The full stomach of the rich man does not allow him to sleep.
Solomon was the wealthiest man of his day, so he knew firsthand the limitations of money. In Ecclesiastes 5, he pointed out that first, no one ever has enough money, and second, money attracts parasites. As your income increases, so do those who want to take a bite out of it.
Third, money produces anxiety. Look at verse 12: “The sleep of the working man is pleasant, whether he eats little or much; but the full stomach of the rich man does not allow him to sleep.” Solomon was not talking about digestive disorders; he was saying a working person punches out at five o’clock and does not think about his job until the next morning. But not so for the wealthy person. He is worrying about his money all the time. His wealth permits him no sleep.
Several years ago, Boston College conducted a study entitled “The Joys and Dilemmas of Wealth.” Researchers surveyed millionaires and billionaires about how money has affected their lives. And it turns out these people were full of anxiety. In an interview with the “Atlantic,” one of the architects of the study said, “Sometimes I think that the only people in this country who worry more about money than the poor are the very wealthy. They worry about losing it, they worry about how it’s invested, they worry about the effect it’s going to have. And as the zeroes increase, the dilemmas get bigger.” Money produces anxiety.
Fourth, money can be harmful. Solomon said in verse 13, “There is a grievous evil which I have seen under the sun: riches being hoarded by their owner to his hurt.” Earlier in his life, Solomon talked about the importance of saving money. He said in Proverbs 6 to look at the ant–she takes her food in the summer and sets aside a portion of it for the winter. In the same way, we ought to set aside money for our future needs. But there is a great difference between saving money and hoarding money. A person who hoards money is piling it up to try to protect himself from every contingency in life. And the Bible says hoarding money is harmful.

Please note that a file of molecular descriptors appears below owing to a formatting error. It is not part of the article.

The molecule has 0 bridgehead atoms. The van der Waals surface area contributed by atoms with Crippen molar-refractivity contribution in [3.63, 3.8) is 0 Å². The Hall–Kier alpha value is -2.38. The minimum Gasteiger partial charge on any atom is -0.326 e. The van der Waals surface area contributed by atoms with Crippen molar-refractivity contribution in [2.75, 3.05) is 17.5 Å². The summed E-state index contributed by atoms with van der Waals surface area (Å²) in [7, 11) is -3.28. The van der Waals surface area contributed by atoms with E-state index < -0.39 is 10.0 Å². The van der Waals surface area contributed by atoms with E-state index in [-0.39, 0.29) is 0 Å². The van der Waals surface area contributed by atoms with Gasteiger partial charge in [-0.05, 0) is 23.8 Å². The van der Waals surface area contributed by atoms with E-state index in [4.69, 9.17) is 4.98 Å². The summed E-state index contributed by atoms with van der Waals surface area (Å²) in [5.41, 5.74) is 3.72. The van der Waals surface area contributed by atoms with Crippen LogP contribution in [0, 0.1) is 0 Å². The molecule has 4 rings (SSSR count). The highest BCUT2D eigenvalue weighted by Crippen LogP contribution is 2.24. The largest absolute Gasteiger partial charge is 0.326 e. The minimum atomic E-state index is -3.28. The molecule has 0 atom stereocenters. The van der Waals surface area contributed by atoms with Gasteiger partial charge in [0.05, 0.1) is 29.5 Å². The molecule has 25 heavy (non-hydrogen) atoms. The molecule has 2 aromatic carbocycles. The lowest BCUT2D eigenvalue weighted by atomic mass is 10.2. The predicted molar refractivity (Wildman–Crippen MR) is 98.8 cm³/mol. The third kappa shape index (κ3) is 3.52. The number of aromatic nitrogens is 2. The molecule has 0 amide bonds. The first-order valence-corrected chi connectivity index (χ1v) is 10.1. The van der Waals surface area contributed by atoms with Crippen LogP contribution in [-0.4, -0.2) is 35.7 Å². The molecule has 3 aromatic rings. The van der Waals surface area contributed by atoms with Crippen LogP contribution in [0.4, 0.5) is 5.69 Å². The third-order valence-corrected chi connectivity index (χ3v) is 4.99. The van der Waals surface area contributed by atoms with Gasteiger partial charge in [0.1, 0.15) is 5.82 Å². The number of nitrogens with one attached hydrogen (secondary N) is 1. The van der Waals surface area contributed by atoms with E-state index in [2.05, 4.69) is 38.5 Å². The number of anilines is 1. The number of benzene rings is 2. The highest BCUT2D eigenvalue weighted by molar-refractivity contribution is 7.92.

How does hoarding money hurt us? It robs us of present joy. Do you know people who are always saving for a rainy day and never able to enjoy the sunshine of today? In Thornton Wilder’s play “The Matchmaker,” one of the characters says, “Money is like manure; it’s not worth a thing unless it’s spread around.” That is what Solomon was talking about: pile up your money in one place, and it begins to stink. Hoarded money robs us of present joy in life.
Today’s devotion is excerpted from “Money Madness” by Dr. Robert Jeffress, 2009.
Graeme Wood, “Secret Fears of the Super-Rich,” Atlantic, April 2011, https://www.theatlantic.com/magazine/archive/2011/04/secret-fears-of-the-super-rich/308419/; Thornton Wilder, “The Matchmaker” (New York: Samuel French, 2010), 110.
Scripture quotations taken from the (NASB®) New American Standard Bible®, Copyright © 1960, 1971, 1977, 1995 by The Lockman Foundation. Used by permission. All rights reserved. www.lockman.org.